Fasting – Is it for you? Types of Fasting Diets

by Scott Reid

Every major religion, from Christianity and Judaism, to Islam and Buddhism, practises a kind of fasting. Some in pursuit of purification, others in an attempt to move closer to God. The word ‘breakfast’ means to literally break a period of fasting.

Assuming, that is, you sleep for at least eight hours a night. It’s after this length of time that your body is said to be out of its digestive state, and into a fasting state.

Proponents of the many fasting diets that exist point to health benefits like fat loss, improved cognitive function and life extension – although this hasn’t been proven.

A hibernating bear will gorge itself on high-calorie foods before going to sleep, after which time it will lose up to 40% of its body mass. Some of it muscle, but most of it fat. This kind of natural adaptation by the body to the complete extended restriction of food, fasters say, is proof that fasting is not only viable, but essential every now and then.

Paracelsus, the 15th century physician who also happened to be a botanist and astrologer, said, “Fasting is the greatest remedy – the physician within.” A sentiment echoed almost 2,000 years earlier by Plato, Hippocrates and Aristotle.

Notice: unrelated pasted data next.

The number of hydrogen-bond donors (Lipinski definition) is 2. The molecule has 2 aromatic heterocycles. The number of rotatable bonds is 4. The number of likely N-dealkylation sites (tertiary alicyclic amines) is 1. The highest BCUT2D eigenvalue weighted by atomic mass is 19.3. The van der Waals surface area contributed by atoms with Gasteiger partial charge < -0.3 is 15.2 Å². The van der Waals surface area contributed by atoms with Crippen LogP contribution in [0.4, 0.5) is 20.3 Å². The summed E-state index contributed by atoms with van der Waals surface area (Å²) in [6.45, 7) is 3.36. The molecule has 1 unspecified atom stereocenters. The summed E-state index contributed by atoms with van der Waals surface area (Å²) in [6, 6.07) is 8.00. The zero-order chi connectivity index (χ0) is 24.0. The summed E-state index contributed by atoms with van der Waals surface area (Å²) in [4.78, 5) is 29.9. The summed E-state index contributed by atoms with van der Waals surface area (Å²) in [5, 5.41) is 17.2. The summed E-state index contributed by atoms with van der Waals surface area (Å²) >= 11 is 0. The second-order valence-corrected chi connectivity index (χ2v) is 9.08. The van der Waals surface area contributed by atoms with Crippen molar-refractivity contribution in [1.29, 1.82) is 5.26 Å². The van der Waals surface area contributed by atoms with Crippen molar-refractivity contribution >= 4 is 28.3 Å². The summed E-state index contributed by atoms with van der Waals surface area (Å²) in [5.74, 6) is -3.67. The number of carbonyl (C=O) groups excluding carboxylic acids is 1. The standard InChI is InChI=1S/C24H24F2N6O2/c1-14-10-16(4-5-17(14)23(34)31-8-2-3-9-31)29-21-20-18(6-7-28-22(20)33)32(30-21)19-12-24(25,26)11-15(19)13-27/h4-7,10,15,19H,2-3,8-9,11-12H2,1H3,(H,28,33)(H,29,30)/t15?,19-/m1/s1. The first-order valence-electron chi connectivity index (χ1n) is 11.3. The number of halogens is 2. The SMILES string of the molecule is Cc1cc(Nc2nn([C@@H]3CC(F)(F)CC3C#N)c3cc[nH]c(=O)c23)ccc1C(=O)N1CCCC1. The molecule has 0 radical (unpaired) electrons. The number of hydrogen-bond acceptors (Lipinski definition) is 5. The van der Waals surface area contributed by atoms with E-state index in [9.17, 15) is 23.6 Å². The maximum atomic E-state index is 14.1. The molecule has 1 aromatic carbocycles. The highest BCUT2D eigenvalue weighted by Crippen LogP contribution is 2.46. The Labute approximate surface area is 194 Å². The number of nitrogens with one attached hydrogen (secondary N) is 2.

As a modern way of eating, though, does fasting work? Can you train effectively on a fasting diet?


What exactly is fasting?

What exactly is fasting

There are different kinds of fasting diets, which tend to split your daily meals differently. All of them require a significant reduction in calories. Some ask you to take on a liquid diet for a few days a week, while others encourage you to put 12 hours between two small meals.

Fasting is a state your body enters. When you’re eating, you’re not fasting, and when you’re digesting food, you’re not fasting. To be in a fasting state, you need to have digested your last meal completely. You need to have an empty stomach. That’s why breakfast is called breakfast.

People who don’t eat breakfast – intentionally or not – are in a minor fasting state until they eat lunch. If your goal is weight loss, then fasting this way usually doesn’t work. Not necessarily because your metabolism has slowed down, but because when it does come time to eat, you tend to eat more, or eat less, and snack on useless sugary carbohydrates in the afternoon.


Accessing fat stores

Accessing fat stores

To be brutally honest, there isn’t a lot of scientific evidence to back up claims that fasting does all of the things its proponents claim. Fast for long enough, though, and it’s likely that you will see some weight loss. There are two reasons why this happens: